Ryk Neethling anchored South Africa's world record setting, gold medal winning 4x100 freestyle relay team at the 2004 Athens Olympics.
Photo: Ryan Pierse/Getty Images
The sixth in this series of World Class Workouts comes from an athlete whose list of accomplishments alone would take up an entire columns worth of space.
Well-rounded freestyler Ryk Neethling has been making history in the pool, recently becoming the first South African to win all the freestyle events at his country's nationals; ranging from the 50-meter sprint to the longest official event, the 1,500-meter.
A finalist in the 2000 Sydney Olympics in the 1,500-meter freestyle, Ryk competed at the 2004 Olympic Games in Athens, anchoring the South African 4x100 Freestyle Relay team to a gold medal and world record (3:13.17). He also finished 4th overall in the 100m Freestyle.
Such versatility does not occur by accident, and Ryk agreed to share a few of his training secrets in an effort to spread his success to the masses. While he currently swims on a modified training regimen designed to develop more speed, the sample workout he submitted was from his former days as an endurance machine.
A challenging 8,000 meters, the workout is destined to give even the most endurance-prone swimmers a run (or swim) for their money. However, with a few suggested alterations, anyone can benefit from the structure and purpose of the set below.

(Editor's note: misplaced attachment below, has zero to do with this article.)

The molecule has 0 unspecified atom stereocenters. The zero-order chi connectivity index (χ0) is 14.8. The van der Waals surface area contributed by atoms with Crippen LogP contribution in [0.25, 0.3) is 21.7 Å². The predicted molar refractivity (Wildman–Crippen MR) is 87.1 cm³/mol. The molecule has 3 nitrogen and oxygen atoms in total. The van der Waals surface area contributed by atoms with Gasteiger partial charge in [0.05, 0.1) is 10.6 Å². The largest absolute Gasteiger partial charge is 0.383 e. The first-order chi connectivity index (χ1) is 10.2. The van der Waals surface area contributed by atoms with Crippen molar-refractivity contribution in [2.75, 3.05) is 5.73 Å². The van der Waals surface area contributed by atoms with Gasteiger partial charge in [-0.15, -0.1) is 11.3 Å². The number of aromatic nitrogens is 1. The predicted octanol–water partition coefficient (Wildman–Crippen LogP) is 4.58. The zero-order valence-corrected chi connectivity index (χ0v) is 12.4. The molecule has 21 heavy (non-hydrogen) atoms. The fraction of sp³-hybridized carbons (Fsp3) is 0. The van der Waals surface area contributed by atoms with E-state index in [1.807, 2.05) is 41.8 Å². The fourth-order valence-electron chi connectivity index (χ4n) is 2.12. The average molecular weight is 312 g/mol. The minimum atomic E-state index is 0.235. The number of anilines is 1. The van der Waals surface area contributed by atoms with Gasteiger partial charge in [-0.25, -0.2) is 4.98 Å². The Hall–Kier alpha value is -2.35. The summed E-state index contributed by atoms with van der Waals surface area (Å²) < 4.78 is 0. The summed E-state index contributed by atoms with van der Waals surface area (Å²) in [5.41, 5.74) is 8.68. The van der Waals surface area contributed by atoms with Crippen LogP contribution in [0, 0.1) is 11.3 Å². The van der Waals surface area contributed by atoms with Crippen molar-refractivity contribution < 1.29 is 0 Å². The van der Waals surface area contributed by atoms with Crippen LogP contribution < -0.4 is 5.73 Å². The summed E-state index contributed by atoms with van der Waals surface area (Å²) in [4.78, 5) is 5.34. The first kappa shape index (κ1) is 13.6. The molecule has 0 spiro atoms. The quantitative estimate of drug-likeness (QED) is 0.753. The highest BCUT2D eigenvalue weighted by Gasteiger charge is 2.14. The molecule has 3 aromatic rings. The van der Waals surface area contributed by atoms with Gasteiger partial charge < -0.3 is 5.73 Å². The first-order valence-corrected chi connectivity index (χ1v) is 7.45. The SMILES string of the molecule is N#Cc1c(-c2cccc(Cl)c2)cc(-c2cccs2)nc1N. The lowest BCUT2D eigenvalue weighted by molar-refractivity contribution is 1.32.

Ryk Neethling's 8,000m Challenge
1,500 freestyle @ 18:00 minutes
3 x 500 @ 6:00 (descending, total time faster than the 1,500)
5 x 300 @ 3:40 (descending, total time faster than the 3 x 500 combined)
15 x 100 @ 1:20 (descending, total time faster than the 5 x 300 combined)
Not only is the set above designed to develop cardiovascular ability and muscular endurance, but psychological strength as well.
The point of the set was concentration for a long period of time, Ryk explains, and descending each leg, of course. That's very important in distance swimming. So to descend the entire set—and also within each section—is the ultimate goal, and as you start going faster and getting stronger, you learn how to swim the ideal 1,500m race.
Of course, swimming the "ideal" 1,500 meters comes in handy if you're a triathlete, given that this is the distance for the first leg of an Olympic-distance triathlon.
Any swimmer facing this workout needs to be tough, for every 1,500-meter leg is followed by another, faster, more challenging one. As the meters pile up, the athlete has to have the mental stamina to complete each set successfully without throwing in the towel and going through the motions. While almost any seasoned swimmer can complete the set (albeit on slightly easier intervals), it is the disciplined swimmer who completes each leg correctly by descending every broken 1,500.
Starting the Engine
As with any long workout, a proper warm-up is important. While most swimmers may balk at a 2,000-meter warm-up that is one-quarter of their total yardage, I always swim at least that much before any harder sets that follow (and sometimes I insist on 4,000 meters, or half my total workout!).